Let's assume, before the january 20, votes are announced. Donald Trump is not the president yet. But it's certain that he will/is going to be(I don't know which one to use). We use "be going to" for decided events. But also we use "will" for simple future facts. I can't decide which one to use. It's like to me; I can use "will" because it's a simple future fact, certain. On the other hand, I can use "be going to" because it's an event arranged before; it's decided. Which one should we use? Thanks..

migrated from english.stackexchange.com Feb 14 '17 at 10:39

This question came from our site for linguists, etymologists, and serious English language enthusiasts.


You are really looking for the immediate future: "but he becomes president".


"Going is mainly used to refer to our plans and intentions or to make predictions based on present evidence. (ef.com: future going)

The sentence isn't explicit about the referent of mainly, all alternatives or only the plans and intentions. The difference is not substantial, because future tense always predicts the future, evidently.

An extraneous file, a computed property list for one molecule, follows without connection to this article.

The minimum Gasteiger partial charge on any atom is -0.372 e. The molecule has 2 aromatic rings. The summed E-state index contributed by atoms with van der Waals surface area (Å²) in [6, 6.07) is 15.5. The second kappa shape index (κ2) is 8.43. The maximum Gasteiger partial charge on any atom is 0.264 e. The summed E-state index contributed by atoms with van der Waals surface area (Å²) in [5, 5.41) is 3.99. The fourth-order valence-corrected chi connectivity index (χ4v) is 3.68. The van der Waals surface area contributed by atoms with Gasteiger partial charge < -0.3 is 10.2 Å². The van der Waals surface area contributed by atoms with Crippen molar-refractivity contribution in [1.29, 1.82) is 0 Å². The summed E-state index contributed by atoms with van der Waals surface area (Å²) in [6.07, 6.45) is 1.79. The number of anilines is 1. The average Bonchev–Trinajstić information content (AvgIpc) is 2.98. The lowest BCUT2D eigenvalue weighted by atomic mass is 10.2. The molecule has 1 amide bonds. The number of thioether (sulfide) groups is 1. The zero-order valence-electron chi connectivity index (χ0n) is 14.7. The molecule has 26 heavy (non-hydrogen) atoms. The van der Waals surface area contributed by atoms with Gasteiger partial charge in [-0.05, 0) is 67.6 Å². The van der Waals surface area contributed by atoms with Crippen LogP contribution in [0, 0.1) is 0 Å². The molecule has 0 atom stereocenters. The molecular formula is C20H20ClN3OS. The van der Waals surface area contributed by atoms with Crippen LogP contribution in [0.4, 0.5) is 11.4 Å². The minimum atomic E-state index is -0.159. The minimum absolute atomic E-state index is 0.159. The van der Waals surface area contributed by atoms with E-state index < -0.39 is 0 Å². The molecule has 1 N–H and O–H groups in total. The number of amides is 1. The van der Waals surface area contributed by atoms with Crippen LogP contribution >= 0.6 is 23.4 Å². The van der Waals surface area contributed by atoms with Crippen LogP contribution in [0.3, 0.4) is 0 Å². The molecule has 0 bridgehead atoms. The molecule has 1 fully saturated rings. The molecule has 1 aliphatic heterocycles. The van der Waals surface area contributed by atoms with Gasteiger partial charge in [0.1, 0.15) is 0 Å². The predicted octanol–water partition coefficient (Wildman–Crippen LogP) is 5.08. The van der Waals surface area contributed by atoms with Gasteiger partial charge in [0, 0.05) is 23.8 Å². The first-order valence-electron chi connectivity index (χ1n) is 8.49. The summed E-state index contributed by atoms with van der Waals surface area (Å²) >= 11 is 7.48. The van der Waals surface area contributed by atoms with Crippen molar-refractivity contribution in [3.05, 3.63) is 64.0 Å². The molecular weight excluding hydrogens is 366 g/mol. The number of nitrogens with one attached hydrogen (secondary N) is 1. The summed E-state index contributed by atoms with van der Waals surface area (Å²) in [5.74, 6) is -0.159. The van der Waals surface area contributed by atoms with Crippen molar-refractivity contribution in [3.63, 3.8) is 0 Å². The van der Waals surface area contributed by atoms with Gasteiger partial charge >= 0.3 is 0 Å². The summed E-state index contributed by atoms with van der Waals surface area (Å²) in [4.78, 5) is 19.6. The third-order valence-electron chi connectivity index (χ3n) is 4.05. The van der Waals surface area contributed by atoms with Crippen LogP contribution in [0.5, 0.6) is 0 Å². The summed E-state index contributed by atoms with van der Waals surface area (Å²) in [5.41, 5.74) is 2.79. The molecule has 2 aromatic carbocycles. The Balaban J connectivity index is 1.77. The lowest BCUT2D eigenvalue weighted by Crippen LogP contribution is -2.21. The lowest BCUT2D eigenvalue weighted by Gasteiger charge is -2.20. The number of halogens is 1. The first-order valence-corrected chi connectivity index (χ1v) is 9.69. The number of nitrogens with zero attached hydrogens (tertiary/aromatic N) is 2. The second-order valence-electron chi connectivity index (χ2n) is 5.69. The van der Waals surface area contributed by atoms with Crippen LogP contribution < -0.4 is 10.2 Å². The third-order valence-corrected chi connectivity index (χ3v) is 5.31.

Becoming president is not only an individual activity, but rather passive. The plan might fail.

Colloquially, to be going to is being used just the same as will (according to other answers), but formally, to be going to doesn't exist, though. To will marks intention all the same, but it's simply shorter. To be going to doesn't express with certainty the inevitability of success


You can use either in this case for all the reasons that you have articulated. In English, there are frequently several grammatical ways to say the same thing.

"Be going to" is far less used in serious writing than "will/shall." So there is a difference in terms of speech and writing and in terms of informality and formality of tone.

Your Answer

By clicking “Post Your Answer”, you agree to our terms of service, privacy policy and cookie policy